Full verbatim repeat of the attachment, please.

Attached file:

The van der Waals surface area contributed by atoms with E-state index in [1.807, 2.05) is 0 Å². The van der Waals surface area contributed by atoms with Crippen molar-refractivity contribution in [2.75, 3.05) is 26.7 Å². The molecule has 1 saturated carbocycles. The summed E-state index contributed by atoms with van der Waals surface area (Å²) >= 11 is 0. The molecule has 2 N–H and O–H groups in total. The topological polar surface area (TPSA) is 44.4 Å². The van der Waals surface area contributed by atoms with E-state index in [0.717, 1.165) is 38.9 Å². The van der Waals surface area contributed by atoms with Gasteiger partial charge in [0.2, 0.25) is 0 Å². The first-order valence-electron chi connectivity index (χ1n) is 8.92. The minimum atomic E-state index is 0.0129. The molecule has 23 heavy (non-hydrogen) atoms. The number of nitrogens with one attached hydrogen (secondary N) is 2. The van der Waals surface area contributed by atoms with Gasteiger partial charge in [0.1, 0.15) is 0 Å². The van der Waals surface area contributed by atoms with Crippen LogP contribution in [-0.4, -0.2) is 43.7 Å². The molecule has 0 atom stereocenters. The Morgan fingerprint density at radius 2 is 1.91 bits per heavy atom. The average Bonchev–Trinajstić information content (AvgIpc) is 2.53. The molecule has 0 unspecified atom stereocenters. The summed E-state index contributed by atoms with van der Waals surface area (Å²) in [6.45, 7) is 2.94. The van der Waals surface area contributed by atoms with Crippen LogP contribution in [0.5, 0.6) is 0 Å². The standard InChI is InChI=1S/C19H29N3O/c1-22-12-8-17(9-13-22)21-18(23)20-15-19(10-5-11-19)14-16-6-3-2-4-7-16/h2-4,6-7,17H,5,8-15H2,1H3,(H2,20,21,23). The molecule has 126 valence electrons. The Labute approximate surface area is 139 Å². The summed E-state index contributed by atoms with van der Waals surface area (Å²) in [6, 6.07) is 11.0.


The van der Waals surface area contributed by atoms with E-state index in [1.807, 2.05) is 0 Å². The van der Waals surface area contributed by atoms with Crippen molar-refractivity contribution in [2.75, 3.05) is 26.7 Å². The molecule has 1 saturated carbocycles. The summed E-state index contributed by atoms with van der Waals surface area (Å²) >= 11 is 0. The molecule has 2 N–H and O–H groups in total. The topological polar surface area (TPSA) is 44.4 Å². The van der Waals surface area contributed by atoms with E-state index in [0.717, 1.165) is 38.9 Å². The van der Waals surface area contributed by atoms with Gasteiger partial charge in [0.2, 0.25) is 0 Å². The first-order valence-electron chi connectivity index (χ1n) is 8.92. The minimum atomic E-state index is 0.0129. The molecule has 23 heavy (non-hydrogen) atoms. The number of nitrogens with one attached hydrogen (secondary N) is 2. The van der Waals surface area contributed by atoms with Gasteiger partial charge in [0.1, 0.15) is 0 Å². The van der Waals surface area contributed by atoms with Crippen LogP contribution in [-0.4, -0.2) is 43.7 Å². The molecule has 0 atom stereocenters. The Morgan fingerprint density at radius 2 is 1.91 bits per heavy atom. The average Bonchev–Trinajstić information content (AvgIpc) is 2.53. The molecule has 0 unspecified atom stereocenters. The summed E-state index contributed by atoms with van der Waals surface area (Å²) in [6.45, 7) is 2.94. The van der Waals surface area contributed by atoms with Crippen LogP contribution in [0.5, 0.6) is 0 Å². The standard InChI is InChI=1S/C19H29N3O/c1-22-12-8-17(9-13-22)21-18(23)20-15-19(10-5-11-19)14-16-6-3-2-4-7-16/h2-4,6-7,17H,5,8-15H2,1H3,(H2,20,21,23). The molecule has 126 valence electrons. The Labute approximate surface area is 139 Å². The summed E-state index contributed by atoms with van der Waals surface area (Å²) in [6, 6.07) is 11.0.